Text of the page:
Intensified fighting between the military and the ethnic Kokang forces in Myanmar’s northern Shan state has driven some 1,500 villagers to seek shelter in refugee camps near the border with China, according to residents.
Nang Htu, a resident of Shan state’s Kaung Sa Htee village, near the town of Pangsai in Muse township, told RFA’s Myanmar Service that fighting began in the area on Aug. 3 and has become progressively worse, forcing everyone in the community to flee.
“We’ve been here for four days — the entire village. We couldn’t bring a lot of things. We’ll go back next week to get some of our things like tarps. We need those things for sleeping,” she said.
“Now that the weather is getting cold, we need sweaters and blankets. In the past, we used to grow corn and sell it to China. Now we can’t go to China, and there are so many difficulties.”
The refugees live in three separate areas near the border village of Fiekau. A refugee camp official said as many as 1,530 people from 300 households had fled their homes, most of whom live in tents and briefly return to their village in the afternoon to work before returning to the camp in the evenings.
Lu Mai, a villager from Kaung Sa Htee, said the fighting between junta troops and the Myanmar National Democratic Alliance Army had left the village “totally insecure.”
“There are a lot of people here, and more people means more diseases. This COVID-19 virus is also scary, so we need protection against it. If we live here, our health will be affected somehow. We often get sick,” she said.
“It’s okay to sleep here at night, it is safe. In the village, we couldn’t sleep in peace. We’d often hear gunshots from here and there and so I was scared. Here in the camp, we have some peace and calm. We can sleep peacefully at night.”
Refugees in the camp are mostly ethnic Kachins, Shans, Ta’ang (Palaung), Lisu and Kokang. They are currently receiving a combination of assistance from Kachin aid groups and international organizations.
Sources told RFA that some of those in the camp are in poor health and most do not have access to medical treatment at either clinics or hospitals.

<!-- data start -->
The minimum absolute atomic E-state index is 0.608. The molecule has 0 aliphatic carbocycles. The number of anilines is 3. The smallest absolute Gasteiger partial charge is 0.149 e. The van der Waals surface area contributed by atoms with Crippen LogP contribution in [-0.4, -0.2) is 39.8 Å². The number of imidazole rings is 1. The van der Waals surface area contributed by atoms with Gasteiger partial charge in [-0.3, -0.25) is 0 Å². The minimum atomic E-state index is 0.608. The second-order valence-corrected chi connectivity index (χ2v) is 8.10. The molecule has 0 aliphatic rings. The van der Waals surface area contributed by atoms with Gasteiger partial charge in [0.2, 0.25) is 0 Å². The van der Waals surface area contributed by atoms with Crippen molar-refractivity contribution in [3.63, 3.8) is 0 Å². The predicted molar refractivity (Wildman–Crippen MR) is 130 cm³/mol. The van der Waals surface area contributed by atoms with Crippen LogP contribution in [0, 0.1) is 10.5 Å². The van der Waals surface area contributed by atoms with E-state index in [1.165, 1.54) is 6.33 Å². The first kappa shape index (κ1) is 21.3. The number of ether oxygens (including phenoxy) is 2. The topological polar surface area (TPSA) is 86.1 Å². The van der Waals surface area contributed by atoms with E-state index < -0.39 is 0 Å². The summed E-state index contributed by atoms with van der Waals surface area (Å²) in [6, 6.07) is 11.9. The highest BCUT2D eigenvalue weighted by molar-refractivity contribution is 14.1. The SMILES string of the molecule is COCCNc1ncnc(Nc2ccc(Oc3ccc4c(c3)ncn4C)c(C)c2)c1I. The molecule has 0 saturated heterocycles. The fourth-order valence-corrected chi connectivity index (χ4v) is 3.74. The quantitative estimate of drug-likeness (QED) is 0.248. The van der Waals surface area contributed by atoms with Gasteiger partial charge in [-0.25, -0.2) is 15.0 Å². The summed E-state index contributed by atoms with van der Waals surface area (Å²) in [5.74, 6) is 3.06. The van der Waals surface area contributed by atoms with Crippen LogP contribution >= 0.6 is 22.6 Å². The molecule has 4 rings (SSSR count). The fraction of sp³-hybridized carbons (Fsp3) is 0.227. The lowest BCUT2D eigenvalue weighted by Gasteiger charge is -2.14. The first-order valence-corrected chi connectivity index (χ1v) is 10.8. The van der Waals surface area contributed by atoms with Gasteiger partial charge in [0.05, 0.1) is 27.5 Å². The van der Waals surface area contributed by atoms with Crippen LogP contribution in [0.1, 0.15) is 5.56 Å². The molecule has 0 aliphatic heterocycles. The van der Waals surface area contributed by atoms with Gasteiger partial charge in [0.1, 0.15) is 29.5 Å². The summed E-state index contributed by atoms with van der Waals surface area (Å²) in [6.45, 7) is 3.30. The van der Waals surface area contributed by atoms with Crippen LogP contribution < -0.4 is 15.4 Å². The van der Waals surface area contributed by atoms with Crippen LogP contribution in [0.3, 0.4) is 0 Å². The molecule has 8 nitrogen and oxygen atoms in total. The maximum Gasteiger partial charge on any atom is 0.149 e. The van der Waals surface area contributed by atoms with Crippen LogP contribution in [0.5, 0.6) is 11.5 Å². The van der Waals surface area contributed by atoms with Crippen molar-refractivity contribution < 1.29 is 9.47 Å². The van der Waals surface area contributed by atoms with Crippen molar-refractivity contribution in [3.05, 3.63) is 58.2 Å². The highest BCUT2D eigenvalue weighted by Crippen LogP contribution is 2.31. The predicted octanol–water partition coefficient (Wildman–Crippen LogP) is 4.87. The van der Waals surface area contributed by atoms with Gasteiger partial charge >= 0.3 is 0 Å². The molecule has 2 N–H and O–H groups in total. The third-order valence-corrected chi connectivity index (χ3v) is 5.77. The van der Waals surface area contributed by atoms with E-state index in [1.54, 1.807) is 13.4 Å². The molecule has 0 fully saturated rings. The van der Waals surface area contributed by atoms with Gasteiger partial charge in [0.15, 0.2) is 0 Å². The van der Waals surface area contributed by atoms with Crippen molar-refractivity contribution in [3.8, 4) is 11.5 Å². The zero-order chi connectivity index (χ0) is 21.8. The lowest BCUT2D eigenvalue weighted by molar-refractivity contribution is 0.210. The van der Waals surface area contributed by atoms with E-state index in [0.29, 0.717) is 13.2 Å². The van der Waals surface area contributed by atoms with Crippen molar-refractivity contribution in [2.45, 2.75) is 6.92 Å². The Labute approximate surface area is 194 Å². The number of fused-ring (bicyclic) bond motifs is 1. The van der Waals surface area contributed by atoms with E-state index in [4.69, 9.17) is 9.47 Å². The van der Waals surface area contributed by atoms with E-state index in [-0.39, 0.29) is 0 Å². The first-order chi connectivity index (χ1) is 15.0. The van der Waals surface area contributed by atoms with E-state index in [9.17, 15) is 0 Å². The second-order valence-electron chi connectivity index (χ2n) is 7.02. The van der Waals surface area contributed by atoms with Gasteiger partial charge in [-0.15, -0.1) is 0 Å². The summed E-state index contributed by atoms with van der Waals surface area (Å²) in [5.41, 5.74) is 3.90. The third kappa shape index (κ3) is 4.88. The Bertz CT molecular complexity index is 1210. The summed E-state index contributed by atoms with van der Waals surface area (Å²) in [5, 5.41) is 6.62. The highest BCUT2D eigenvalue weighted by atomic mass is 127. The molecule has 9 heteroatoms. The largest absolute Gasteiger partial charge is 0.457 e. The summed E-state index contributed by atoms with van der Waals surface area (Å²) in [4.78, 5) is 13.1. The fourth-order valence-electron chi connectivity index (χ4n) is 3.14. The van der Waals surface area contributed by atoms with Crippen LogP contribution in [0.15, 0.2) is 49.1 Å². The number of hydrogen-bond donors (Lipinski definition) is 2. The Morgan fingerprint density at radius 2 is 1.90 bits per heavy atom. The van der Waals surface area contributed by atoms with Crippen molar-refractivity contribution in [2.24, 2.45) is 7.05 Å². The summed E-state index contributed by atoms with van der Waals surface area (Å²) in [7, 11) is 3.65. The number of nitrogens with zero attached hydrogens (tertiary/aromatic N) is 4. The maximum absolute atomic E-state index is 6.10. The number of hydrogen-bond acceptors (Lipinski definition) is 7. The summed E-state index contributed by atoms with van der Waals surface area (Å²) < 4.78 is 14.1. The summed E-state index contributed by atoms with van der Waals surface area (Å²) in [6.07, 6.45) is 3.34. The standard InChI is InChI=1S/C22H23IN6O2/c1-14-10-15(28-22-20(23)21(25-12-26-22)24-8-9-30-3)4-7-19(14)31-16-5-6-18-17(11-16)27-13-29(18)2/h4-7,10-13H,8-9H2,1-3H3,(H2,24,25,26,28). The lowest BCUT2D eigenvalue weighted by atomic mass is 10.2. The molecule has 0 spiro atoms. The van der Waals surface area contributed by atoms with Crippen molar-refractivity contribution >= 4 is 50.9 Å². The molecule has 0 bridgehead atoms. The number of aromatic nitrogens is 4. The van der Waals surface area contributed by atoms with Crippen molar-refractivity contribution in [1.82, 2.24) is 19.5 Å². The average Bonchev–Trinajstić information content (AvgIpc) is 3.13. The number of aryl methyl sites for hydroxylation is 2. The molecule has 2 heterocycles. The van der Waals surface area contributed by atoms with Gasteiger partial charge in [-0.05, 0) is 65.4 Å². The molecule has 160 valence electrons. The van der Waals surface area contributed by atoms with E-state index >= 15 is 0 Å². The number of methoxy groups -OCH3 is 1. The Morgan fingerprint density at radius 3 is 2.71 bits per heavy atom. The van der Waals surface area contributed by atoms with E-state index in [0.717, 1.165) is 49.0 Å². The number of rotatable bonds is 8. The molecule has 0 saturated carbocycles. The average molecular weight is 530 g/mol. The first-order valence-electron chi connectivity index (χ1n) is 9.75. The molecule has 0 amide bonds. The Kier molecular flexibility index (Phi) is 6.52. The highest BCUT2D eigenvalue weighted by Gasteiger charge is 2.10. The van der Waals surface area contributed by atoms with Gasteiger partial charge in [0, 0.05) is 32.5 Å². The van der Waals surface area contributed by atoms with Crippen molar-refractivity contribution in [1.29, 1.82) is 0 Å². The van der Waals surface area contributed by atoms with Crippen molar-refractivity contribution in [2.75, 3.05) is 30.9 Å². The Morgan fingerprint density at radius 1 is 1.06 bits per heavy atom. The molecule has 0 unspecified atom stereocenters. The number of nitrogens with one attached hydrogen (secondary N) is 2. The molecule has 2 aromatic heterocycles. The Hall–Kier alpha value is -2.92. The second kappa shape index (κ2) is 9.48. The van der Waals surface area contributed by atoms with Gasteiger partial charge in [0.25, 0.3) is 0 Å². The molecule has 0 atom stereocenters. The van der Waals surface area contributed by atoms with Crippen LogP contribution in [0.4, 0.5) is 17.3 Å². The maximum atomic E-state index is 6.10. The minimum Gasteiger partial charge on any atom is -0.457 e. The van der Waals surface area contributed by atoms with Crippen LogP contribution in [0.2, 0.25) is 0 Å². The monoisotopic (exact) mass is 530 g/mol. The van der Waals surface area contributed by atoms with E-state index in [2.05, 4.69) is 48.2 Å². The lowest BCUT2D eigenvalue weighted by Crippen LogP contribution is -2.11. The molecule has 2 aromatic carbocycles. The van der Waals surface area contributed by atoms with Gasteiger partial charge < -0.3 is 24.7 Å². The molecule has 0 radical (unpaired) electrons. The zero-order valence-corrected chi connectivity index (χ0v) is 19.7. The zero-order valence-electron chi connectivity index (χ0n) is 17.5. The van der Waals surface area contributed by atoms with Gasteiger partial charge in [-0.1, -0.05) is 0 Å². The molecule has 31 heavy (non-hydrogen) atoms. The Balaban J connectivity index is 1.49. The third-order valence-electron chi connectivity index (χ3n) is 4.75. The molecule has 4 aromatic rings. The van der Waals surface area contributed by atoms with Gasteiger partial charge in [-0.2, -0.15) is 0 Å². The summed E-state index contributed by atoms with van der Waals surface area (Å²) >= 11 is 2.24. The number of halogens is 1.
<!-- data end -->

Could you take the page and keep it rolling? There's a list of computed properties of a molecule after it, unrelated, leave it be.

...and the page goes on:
After heavy rains, the creek near the border fence has become flooded, forcing people to relocate. Authorities on the Chinese side of the border have also erected tall fences, and refugees told RFA they are worried that there will be no place to flee in the event of further fighting.
“Sometimes we sell a bag of rice, a few pounds of rice, and buy cooking oil and salt. Now we can’t do that anymore, we’re having a lot of problems. And now they have this wall and Pangsai is far away,” said Khun Phan, a villager in Fiekau.
“People will no longer be able to flee to [China] if fighting breaks out here on this side. And life will become difficult for us as we cannot work without our fields, and we can’t go to the other side for daily work,” she said.
Zaw Di, who runs the camp, explained that problems for refugees have increased along with fighting in the area.
“We are all the time worried because we can’t say when the fighting will return. As the war dragged on, our livelihood became more difficult because we can no longer work,” he said.
“Then there are security concerns. That is why, in my opinion, [getting an adequate amount of] food will be the most important for the refugee camps.”
Myanmar’s military overthrew the democratically elected National League for Democracy government on Feb. 1, claiming the party had stolen the country’s November 2020 ballot through voter fraud.
The junta has yet to provide evidence of its claims and has violently repressed anti-coup protests, killing at least 1,300 people and arresting 7,700 others, according to the Bangkok-based Assistance Association for Political Prisoners.
The United Nations Office for the Coordination of Humanitarian Affairs (OCHA) said in September that more than 120,000 people have been displaced by fighting since May 21 in Kayah and southeastern Shan states, as well as tens of thousands in Chin, Kachin and Karen states, as well as Magway and Sagaing regions.
In late August, OCHA announced that the number of people who need humanitarian aid in Myanmar had increased to nearly two million since the military coup. Those displaced by the recent fighting join more than 500,000 refugees from decades of conflict between the military and ethnic armed organizations, or EAOs, who were already counted as internally displaced persons at the end of 2020, according to the Internal Displacement Monitoring Center, a Norwegian NGO.
Reported by RFA’s Myanmar Service. Translated by Khin Maung Nyane. Written in English by Joshua Lipes.